“The numerical bug that sits atop the logo and astride the nav bar makes each issue feel like an important limited edition.”
But it’s not a limited edition. This is the web. It will be in that space for all eternity, or until someone stops paying the bill.
“The design has a classic, almost scholarly feeling, although there is a hint of teasing play behind elements like the laurel wreath”
No doubt, the design is pretty. For me, it’s also a bit difficult to read, as the font is a bit too small, and the main content column too wide. I also think the code blocks could be set up for better scan-ability. That said, ALA has been about taking a practical approach to web standards and design –a “for the people” mentality. This design, in my opinion rather cleanly breaks that, and puts them into an ivory tower. The wreath? It further enforces the ivy league elitist vibe.
“The magazine will be published on Tuesdays. Not every Tuesday –just when we have something fabulous to share.”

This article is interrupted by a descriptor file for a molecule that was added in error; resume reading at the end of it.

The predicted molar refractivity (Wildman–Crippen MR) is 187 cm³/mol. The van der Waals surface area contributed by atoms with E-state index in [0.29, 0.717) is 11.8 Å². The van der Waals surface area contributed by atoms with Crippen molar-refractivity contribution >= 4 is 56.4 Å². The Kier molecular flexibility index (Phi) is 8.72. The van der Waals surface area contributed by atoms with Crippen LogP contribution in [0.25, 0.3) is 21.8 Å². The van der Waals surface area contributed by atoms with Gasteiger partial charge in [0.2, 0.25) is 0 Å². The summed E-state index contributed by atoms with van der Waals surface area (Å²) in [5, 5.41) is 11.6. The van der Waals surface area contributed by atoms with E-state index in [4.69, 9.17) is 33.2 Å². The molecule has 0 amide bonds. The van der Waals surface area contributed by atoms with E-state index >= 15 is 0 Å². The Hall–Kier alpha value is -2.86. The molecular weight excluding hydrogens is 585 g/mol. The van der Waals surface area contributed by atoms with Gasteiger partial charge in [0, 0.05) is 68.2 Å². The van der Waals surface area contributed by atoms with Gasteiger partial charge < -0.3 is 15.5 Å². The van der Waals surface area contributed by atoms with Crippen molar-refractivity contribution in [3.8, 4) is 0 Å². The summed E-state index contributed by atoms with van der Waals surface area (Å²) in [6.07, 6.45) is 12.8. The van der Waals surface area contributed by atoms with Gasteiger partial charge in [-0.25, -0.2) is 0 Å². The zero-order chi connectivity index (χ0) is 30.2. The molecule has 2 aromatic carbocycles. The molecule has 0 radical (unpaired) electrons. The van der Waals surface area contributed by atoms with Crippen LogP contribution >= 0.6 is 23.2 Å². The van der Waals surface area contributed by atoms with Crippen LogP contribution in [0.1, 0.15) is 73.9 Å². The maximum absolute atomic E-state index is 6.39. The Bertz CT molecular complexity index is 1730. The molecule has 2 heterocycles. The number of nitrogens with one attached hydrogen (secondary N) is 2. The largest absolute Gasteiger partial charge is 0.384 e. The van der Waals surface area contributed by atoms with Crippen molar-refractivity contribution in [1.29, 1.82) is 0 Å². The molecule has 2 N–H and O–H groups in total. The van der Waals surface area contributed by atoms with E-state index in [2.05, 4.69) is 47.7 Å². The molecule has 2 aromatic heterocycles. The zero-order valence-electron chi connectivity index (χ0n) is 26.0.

Well, this actually says nothing. It says “We’re going to come out with something new on Tuesdays… or not.” Um, ok. How is this different from the status quo? What seems to be happening in the whole web-standards arena is stasis. We in the field have covered all the topics, and there really isn’t that much else to say. This is why ALA’s articles have been going a bit down-hill as late –not due to bad writers, but rather, a sense of “been there, done that”. In the struggle to find something interesting, there have been more articles that further divorce ALA from the original goal of providing practical, standards-based design information.
The reality of the situation is that web designers are stuck until IE7 is delivered. Then we can learn about all sorts of new hacks and tweaks to get around their already-admitted un-compliance. Until then, we’re in a holding pattern.
Earlier: Shadows of NEXTSTEP
Later: Remote Control